The crux and crisis is that man found it natural to worship; even natural to worship unnatural things. The posture of the idol might be stiff and strange; but the gesture of the worshipper was generous and beautiful. He not only felt freer when he bent; he actually felt taller when he bowed. Henceforth anything that took away the gesture of worship would stunt and even maim him for ever. Henceforth being merely secular would be servitude and an inhibition. If man cannot pray he is gagged; if he cannot kneel he is in irons. We therefore feel throughout the whole of paganism a curious double feeling of trust and distrust. When the man makes the gesture of salutation and of sacrifice, when he pours out the libation or lifts up the sword, he knows he is doing a worthy and a virile thing. He knows he is doing one of the things for which a man was made. His imaginative experiment is therefore justified. But precisely because it began with imagination, there is to the end something of mockery in it, and especially in the object of it. This mockery, in the more intense moments of the intellect, becomes the almost intolerable irony of Greek tragedy. There seems a disproportion between the priest and the altar or between the altar and the god. The priest seems more solemn and almost more sacred than the god. All the order of the temple is solid and sane and satisfactory to certain parts of our nature; except the very centre of it, which seems strangely mutable and dubious, like a dancing flame. It is the first thought round which the whole has been built; and the first thought is still a fancy and almost a frivolity. In that strange place of meeting, the man seems more statuesque than the statue.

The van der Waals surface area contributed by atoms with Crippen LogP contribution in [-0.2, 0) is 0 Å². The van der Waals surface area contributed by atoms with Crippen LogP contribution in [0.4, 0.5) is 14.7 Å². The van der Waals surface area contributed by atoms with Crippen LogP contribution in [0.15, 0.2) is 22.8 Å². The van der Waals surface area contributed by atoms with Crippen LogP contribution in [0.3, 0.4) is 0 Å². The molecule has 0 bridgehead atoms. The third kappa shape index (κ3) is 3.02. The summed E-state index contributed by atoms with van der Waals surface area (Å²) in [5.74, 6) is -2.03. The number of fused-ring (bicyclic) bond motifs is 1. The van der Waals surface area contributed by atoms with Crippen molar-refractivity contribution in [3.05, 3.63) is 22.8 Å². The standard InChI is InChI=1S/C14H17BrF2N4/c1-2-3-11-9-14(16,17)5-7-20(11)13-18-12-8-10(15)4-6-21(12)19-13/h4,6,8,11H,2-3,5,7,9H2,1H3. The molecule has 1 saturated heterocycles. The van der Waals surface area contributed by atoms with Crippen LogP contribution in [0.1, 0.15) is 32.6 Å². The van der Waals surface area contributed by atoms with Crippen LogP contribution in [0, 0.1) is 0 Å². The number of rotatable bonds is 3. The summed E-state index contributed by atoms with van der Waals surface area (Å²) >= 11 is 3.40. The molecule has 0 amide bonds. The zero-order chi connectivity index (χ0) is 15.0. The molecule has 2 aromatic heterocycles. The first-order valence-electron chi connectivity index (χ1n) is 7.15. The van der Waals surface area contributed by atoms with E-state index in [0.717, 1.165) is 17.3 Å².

Tuesday, August 01, 2006
More Chesterton on Homer (et al)
I really liked this quote from the chapter "Man and Mythologies" from The Everlasting Man (still plugging my way through this book - I'm glad it took me this long since it's been so exciting to read it alongside the Iliad - which I finished yesterday, by the way)...